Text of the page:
In September 2019, Browder received the Lantos Human Rights Prize. The Lantos Foundation cited Browder's role as the "driving force behind the Magnitsky Sanctions, the most consequential enforcement mechanism of the modern human rights movement."[75] Previous awardees have included the Dalai Lama, Elie Wiesel, Chen Guancheng, Hillary Clinton, and Shimon Peres.

In September 2019, Browder received the Trinity College (Dublin) SMF award for outstanding contributions to finance. Previous awardees include David Swenson and Brian Sullivan.[76]

In November 2019, Browder will receive the University of Chicago Professional Achievement award.[77]


Browder and others at a 2015 talk hosted by the Hudson Institute

A documentary by Andrei Nekrasov, The Magnitsky Act – Behind the Scenes (2016), according to The Daily Beast, "absolves the Russian government of any responsibility for Magnitsky's death"[78] and claims that Browder was behind the $230-million tax-rebate fraud.[79] Several of the key figures interviewed in the movie have declared it mendacious. The Washington Post described it as part of "a campaign to discredit Mr. Browder and the Magnitsky Act".[80]

Some European theater screenings and a television broadcast of the film were canceled after threats of libel suits from Browder.[79] Over Browder's objections, the Newseum in Washington, D.C. held a screening in June 2016 that was hosted by Seymour Hersh.[78] Dana Rohrabacher (R-CA)'s office actively promoted the screening, sending out invitations from the office of the House Foreign Affairs Subcommittee on Europe, Eurasia and Emerging Threats, which Rohrabacher chairs.[81] The Washington Post commented in an editorial: "The film is a piece of agitprop that mixes fact and fiction to blame Magnitsky for the fraud and absolve Russians of blame for his death."[80]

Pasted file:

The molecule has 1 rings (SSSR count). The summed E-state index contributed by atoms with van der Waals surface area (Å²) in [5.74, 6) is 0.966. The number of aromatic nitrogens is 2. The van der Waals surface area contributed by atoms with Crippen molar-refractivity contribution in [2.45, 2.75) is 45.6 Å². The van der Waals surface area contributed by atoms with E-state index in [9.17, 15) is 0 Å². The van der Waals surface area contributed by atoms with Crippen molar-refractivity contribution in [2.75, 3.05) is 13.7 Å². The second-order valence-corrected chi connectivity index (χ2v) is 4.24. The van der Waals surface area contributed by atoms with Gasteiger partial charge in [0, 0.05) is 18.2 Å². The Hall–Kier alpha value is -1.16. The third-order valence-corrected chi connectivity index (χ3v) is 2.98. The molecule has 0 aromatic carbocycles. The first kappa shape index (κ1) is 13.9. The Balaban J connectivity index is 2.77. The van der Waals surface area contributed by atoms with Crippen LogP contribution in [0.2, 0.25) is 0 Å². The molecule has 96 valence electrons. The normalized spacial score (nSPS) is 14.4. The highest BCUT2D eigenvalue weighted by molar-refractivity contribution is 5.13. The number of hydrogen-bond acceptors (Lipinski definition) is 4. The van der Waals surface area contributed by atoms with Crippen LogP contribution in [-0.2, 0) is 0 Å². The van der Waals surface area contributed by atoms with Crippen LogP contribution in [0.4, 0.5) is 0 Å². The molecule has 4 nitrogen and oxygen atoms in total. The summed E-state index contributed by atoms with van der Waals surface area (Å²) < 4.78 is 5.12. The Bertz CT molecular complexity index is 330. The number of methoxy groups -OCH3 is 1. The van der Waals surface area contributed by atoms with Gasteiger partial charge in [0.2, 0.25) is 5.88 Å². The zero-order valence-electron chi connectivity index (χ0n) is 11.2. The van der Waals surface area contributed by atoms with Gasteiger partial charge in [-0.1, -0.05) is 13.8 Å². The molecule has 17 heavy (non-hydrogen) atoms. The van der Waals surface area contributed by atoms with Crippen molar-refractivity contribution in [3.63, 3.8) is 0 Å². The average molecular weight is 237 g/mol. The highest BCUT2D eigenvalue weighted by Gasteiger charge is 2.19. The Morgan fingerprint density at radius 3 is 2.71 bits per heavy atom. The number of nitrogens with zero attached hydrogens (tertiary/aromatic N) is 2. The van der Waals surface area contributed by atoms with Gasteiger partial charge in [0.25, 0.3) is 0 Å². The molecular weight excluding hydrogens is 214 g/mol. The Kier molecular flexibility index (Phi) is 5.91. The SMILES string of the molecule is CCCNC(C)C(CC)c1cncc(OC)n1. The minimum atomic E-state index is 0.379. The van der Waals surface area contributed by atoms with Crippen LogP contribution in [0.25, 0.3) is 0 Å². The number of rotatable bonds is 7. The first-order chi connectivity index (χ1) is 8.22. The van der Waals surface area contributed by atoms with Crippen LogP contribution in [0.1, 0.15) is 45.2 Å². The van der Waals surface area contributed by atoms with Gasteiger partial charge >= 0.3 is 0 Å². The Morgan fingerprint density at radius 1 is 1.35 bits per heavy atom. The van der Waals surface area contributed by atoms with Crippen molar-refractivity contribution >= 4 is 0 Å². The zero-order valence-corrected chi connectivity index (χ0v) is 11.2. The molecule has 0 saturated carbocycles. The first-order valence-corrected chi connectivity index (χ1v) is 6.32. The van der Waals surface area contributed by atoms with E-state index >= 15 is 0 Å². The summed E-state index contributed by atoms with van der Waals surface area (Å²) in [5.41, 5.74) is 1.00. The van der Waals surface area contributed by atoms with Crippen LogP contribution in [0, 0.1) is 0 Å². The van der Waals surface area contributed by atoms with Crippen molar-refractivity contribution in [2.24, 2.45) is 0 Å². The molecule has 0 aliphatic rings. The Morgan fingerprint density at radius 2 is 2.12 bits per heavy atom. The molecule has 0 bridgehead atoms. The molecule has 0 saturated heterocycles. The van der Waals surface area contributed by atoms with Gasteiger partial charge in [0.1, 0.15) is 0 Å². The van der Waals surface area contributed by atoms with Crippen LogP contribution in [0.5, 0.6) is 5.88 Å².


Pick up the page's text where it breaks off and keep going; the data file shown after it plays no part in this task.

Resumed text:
Vladimir Putin statement in HelsinkiEdit

On July 16, 2018, during a joint press conference with President Donald Trump in Helsinki, Finland, Russian president Vladimir Putin stated that Browder had funneled $400 million dollars to Hillary Clinton's 2016 presidential campaign, an effort that he claimed involved members of the U.S. intelligence community who, Putin said, "accompanied and guided these transactions." The statement was made after Putin said he would allow special counsel Robert Mueller's team to come to Russia for their investigation – as long as there was a reciprocal arrangement for Russian intelligence to investigate in the U.S.

Putin said: